Advertisers missed a tremendous opportunity this year to plan and buy spot television when cable was excluded from the integration of Nielsen Media Research's new total viewing source (TVS) DVD into critical agency buying systems.
While it is tempting to point an accusatory finger at several parties, there are a few critical lessons that we can learn from this hiccup to move forward and ensure MSOs garner our fair share of the local TV advertising business.
Prior to the TVS DVD, the vast majority of agencies did not possess the capability to analyze local broadcast and cable ratings side by side, within the same buying system. (Nielsen sold the cable ratings separately, and virtually every agency in America passed on purchasing a separate cable data tape.)
Moreover, the cable ratings that Nielsen typically produces (within the daypart section of the viewers in profile reports) include cable viewing from alternative delivery systems (ADS), such as satellite. The problem, of course, is that MSOs do not reach these homes with locally inserted commercials.
The introduction of Nielsen's TVS DVD addressed several critical issues, including:
- The appearance of cable ratings with broadcast ratings within agency buying systems for the first time ever;
- Reporting numerous local cable ratings for the first time ever by lowering the weekly cume standard to 2.5% within the time period section, numerous local cable ratings are reported for the first time ever; (Today, ad-supported cable regularly accrues half of all viewing in America, but locally no one would ever notice such a figure since the old cume standard kept local cable ratings out of the viewers-in-profile report.)
- Expressing cable ratings without ADS, and
- Giving agencies a much more robust picture of local market TV viewing, and not just a bucket of eroding broadcast rating points.
So, What Happened?
In conjunction with their agency clients, several third-party data vendors decided to process Nielsen's new TVS DVD without cable ratings (for agency buying systems.) When will cable finally be included?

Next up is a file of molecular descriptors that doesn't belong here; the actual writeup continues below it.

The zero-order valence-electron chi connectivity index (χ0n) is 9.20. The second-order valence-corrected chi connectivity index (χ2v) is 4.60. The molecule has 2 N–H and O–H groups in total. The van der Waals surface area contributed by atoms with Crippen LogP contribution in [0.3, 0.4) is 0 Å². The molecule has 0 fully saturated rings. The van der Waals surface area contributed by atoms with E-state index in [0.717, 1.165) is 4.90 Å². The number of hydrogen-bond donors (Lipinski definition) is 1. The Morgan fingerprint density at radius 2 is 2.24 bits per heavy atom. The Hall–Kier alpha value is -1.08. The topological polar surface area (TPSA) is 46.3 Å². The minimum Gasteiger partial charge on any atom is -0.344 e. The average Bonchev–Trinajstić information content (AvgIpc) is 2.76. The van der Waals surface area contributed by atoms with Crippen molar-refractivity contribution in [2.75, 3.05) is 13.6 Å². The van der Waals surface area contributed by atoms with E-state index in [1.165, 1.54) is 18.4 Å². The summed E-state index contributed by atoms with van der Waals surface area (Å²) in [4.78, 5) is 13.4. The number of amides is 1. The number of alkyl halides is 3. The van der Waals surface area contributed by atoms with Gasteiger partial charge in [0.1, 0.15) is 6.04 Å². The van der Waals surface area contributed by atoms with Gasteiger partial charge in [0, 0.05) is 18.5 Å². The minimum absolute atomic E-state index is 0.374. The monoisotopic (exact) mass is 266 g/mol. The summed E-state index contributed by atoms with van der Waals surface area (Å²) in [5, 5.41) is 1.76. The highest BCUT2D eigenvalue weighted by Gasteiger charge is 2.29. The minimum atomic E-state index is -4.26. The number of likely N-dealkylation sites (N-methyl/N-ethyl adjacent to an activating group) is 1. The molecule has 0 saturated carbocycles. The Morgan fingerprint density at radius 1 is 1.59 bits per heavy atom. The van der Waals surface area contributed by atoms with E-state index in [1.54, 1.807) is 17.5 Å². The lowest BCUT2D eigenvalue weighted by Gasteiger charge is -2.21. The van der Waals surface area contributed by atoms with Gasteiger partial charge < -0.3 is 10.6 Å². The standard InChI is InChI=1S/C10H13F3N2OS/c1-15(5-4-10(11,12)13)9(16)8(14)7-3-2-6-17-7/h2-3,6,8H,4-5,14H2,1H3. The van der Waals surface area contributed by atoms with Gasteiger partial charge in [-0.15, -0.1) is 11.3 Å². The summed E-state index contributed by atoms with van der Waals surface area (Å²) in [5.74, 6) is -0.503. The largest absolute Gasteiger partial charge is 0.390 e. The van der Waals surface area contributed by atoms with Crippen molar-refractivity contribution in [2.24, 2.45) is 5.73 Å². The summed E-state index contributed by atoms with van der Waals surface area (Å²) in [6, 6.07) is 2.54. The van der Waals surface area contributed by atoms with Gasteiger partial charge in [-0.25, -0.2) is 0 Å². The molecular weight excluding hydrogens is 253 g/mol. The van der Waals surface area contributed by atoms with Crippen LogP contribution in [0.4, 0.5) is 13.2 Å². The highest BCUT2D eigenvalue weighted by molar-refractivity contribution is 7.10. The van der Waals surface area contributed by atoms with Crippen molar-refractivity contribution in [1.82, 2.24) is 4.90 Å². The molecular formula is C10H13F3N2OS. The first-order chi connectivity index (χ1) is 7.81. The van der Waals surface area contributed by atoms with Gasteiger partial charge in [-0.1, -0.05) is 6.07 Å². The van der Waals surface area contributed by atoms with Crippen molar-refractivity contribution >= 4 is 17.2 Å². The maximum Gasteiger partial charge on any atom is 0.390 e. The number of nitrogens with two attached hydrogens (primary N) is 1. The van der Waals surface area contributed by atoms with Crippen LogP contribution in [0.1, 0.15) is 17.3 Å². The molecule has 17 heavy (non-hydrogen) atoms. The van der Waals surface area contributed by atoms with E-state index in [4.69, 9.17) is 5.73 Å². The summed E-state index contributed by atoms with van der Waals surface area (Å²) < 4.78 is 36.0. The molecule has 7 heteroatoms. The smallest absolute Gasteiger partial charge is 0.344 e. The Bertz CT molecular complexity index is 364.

Such a decision leads to several issues that speak volumes. For one, agencies have cut themselves off from a major source of local-market TV viewing. It will also be more difficult for local spot agency buyers to serve clients without so many rich local cable-viewing outlets — the same viewing outlets that accrue the majority of all national brand-advertising impressions. And what does the omission say about the buying community's desire to deal with the local cable TV spot industry from a traditional ratings basis?
Admittedly, several cablecasters breathed a sigh of relief at the omission. Their reasoning is clear: Why would anyone want a ton of new and grossly understated local cable rating points showing up in front of agency buyers?
But that's just the point!
Having local market cable ratings in front of agency buyers, no matter how understated they are, is better than no ratings at all. We can work toward better ratings (such as ensuring Nielsen implement a fair and equitable zero-cell diary ascription model), and we can pay for better ratings (local people meters), but the bottom line is that the industry needs to sell with ratings for any client that requires them. And the ones that require ratings most are the largest spot market advertisers in America.
It's very simple: If you don't want their business, just tell them the ratings are no good and refuse to deal on that basis.
Where The Industry Is Going
To place ourselves squarely in the ratings business, several issues need to be addressed, including the need for all third-party ratings suppliers to generate a wired cable universe estimate that reflects an actual cable market footprint, and not just the DMA, which is a broadcast definition that has little to do with how we sell advertising.
Currently, no MSO has such an independent universe estimate, which means the cable industry has been left to its own devices to generate advertising impressions (standard operating procedure for at least 20 years has been to apply a Nielsen rating to an internal subscriber count.) The most important step to take in moving forward is to end this practice.
Ratings should be applied to an independently generated universe estimate based on scientific sampling principles. This will instill tremendous confidence in the marketplace, and maybe next time, agencies and third party vendors won't be so willing to exclude our ratings from standard buying systems.